The Indonesian and Dutch government today launched a comprehensive five-year multi million public-private partnership initiative for enhancing coastal safety at the North Coast of Java.
The partnership aims to build stable coastlines with reduced erosion risk through a unique integration of mangrove restoration, small scale hard-engineering and sustainable land use.
The initiative, financed by the Dutch Sustainable Water Fund, was launched during a press conference in Jakarta by the Secretary General of the Ministry of Marine Affairs and Fisheries (MMAF), the Secretary of Central Java Province, and the Director of River and Coasts from Ministry of Public Works and Human Housing (PU) and the Dutch Ecoshape Consortium.
On behalf of Ecoshape, Wetlands International coordinates the initiative in partnership with the Indonesian Government, consultancy agency Witteveen + Bos, knowledge institutes Deltares, Wageningen University & Research Centre and UNESCO-IHE, dredging companies Boskalis and Van Oord, local government and communities.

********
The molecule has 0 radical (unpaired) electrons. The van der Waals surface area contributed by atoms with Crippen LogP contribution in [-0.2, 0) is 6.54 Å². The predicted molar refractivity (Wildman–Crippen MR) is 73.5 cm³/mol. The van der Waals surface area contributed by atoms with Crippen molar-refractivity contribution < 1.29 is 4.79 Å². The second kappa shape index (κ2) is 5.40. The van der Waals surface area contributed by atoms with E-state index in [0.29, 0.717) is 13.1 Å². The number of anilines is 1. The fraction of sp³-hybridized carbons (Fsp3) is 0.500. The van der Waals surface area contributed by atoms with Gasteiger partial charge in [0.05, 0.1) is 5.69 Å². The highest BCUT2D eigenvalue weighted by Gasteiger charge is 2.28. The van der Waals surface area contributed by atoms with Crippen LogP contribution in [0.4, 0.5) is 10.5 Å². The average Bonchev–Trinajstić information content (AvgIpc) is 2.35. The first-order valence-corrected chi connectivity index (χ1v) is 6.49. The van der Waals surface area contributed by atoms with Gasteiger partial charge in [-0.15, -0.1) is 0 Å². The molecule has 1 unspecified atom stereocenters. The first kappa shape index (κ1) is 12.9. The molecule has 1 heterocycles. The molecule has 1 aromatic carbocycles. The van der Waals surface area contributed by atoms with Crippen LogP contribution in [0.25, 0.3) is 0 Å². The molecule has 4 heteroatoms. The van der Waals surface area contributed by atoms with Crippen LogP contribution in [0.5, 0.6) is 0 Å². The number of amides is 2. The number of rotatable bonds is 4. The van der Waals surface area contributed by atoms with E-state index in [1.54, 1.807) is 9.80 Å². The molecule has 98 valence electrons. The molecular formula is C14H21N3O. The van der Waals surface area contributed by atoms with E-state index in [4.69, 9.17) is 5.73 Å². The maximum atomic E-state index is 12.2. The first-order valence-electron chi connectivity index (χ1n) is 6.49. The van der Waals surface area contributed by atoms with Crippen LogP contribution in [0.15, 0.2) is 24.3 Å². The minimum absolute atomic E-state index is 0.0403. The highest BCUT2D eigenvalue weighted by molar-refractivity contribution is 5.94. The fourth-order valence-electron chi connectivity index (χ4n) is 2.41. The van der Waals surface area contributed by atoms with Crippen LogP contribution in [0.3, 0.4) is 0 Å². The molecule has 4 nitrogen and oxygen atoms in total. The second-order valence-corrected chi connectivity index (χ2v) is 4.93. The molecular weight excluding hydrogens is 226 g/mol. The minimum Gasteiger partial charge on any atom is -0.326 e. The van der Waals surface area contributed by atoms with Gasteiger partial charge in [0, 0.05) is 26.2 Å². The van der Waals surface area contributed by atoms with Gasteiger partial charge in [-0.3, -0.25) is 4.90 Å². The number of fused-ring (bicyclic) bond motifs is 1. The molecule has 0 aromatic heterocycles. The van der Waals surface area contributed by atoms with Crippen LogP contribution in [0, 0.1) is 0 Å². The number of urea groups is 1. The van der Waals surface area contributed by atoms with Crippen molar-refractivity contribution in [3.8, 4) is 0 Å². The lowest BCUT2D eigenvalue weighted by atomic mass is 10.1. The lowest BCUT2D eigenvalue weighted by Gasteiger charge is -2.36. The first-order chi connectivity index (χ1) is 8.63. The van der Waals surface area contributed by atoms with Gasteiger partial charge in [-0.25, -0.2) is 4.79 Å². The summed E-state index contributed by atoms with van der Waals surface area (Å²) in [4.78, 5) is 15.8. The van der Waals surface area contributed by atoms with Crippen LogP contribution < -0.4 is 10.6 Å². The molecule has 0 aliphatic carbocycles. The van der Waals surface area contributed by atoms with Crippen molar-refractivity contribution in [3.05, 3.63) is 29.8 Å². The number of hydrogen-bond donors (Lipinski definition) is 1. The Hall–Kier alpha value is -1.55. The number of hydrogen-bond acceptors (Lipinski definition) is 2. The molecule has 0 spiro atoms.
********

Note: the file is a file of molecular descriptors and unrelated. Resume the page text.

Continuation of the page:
The five-year program will focus on the most affected coastline in Demak district and is the follow-up to a successful pilot that finished in 2014. In Demak, sea level rise is projected to cause flooding 6 km inland by 2100, inundating 14,700 hectares affecting over 70,000 people and the loss of 6,000 hectares of aquaculture ponds.
The partners will construct a 9 kilometer strip of permeable dams made of brush wood and 300,000 m³ sediment nourishment to trap silt, regain lost land along this eroding coast and support rehabilitation of 90 hectares of mangrove buffer.
In parallel, the initiative will introduce sustainable aquaculture along the shoreline and support income diversification. This will lead to the transition from a mangrove-conversion model to a mangrove-based economic model.
The Building with Nature approach will be promoted by Wetlands International at the Third World Conference on Disaster Risk Reduction, which will seal a post-2015 global UN Framework on Disaster Risk Reduction in the city of Sendai in Japan in March. Reducing disaster risk through nature based solutions has for the first time become a cross-cutting theme in this framework.